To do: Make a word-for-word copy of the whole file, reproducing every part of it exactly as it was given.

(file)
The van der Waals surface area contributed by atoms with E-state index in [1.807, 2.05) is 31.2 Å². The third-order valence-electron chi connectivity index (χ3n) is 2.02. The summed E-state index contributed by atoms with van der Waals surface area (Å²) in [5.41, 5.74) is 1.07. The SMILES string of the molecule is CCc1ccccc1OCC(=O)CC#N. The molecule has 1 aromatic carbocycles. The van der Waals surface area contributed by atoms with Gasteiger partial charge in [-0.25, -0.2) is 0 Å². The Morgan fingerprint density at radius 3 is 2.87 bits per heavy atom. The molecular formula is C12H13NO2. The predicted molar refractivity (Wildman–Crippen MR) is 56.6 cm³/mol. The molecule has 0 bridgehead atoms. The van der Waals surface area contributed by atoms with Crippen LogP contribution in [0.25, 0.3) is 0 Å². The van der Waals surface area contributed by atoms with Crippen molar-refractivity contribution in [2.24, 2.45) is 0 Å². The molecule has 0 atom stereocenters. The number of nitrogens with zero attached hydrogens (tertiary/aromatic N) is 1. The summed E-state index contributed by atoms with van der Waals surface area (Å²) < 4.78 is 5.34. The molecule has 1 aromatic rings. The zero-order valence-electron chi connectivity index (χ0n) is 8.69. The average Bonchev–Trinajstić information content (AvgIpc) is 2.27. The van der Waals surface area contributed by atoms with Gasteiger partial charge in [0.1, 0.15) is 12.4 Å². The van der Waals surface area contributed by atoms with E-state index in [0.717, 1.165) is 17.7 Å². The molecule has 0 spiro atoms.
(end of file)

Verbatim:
The van der Waals surface area contributed by atoms with E-state index in [1.807, 2.05) is 31.2 Å². The third-order valence-electron chi connectivity index (χ3n) is 2.02. The summed E-state index contributed by atoms with van der Waals surface area (Å²) in [5.41, 5.74) is 1.07. The SMILES string of the molecule is CCc1ccccc1OCC(=O)CC#N. The molecule has 1 aromatic carbocycles. The van der Waals surface area contributed by atoms with Gasteiger partial charge in [-0.25, -0.2) is 0 Å². The Morgan fingerprint density at radius 3 is 2.87 bits per heavy atom. The molecular formula is C12H13NO2. The predicted molar refractivity (Wildman–Crippen MR) is 56.6 cm³/mol. The molecule has 0 bridgehead atoms. The van der Waals surface area contributed by atoms with Crippen LogP contribution in [0.25, 0.3) is 0 Å². The van der Waals surface area contributed by atoms with Crippen molar-refractivity contribution in [2.24, 2.45) is 0 Å². The molecule has 0 atom stereocenters. The number of nitrogens with zero attached hydrogens (tertiary/aromatic N) is 1. The summed E-state index contributed by atoms with van der Waals surface area (Å²) < 4.78 is 5.34. The molecule has 1 aromatic rings. The zero-order valence-electron chi connectivity index (χ0n) is 8.69. The average Bonchev–Trinajstić information content (AvgIpc) is 2.27. The van der Waals surface area contributed by atoms with Gasteiger partial charge in [0.1, 0.15) is 12.4 Å². The van der Waals surface area contributed by atoms with E-state index in [0.717, 1.165) is 17.7 Å². The molecule has 0 spiro atoms.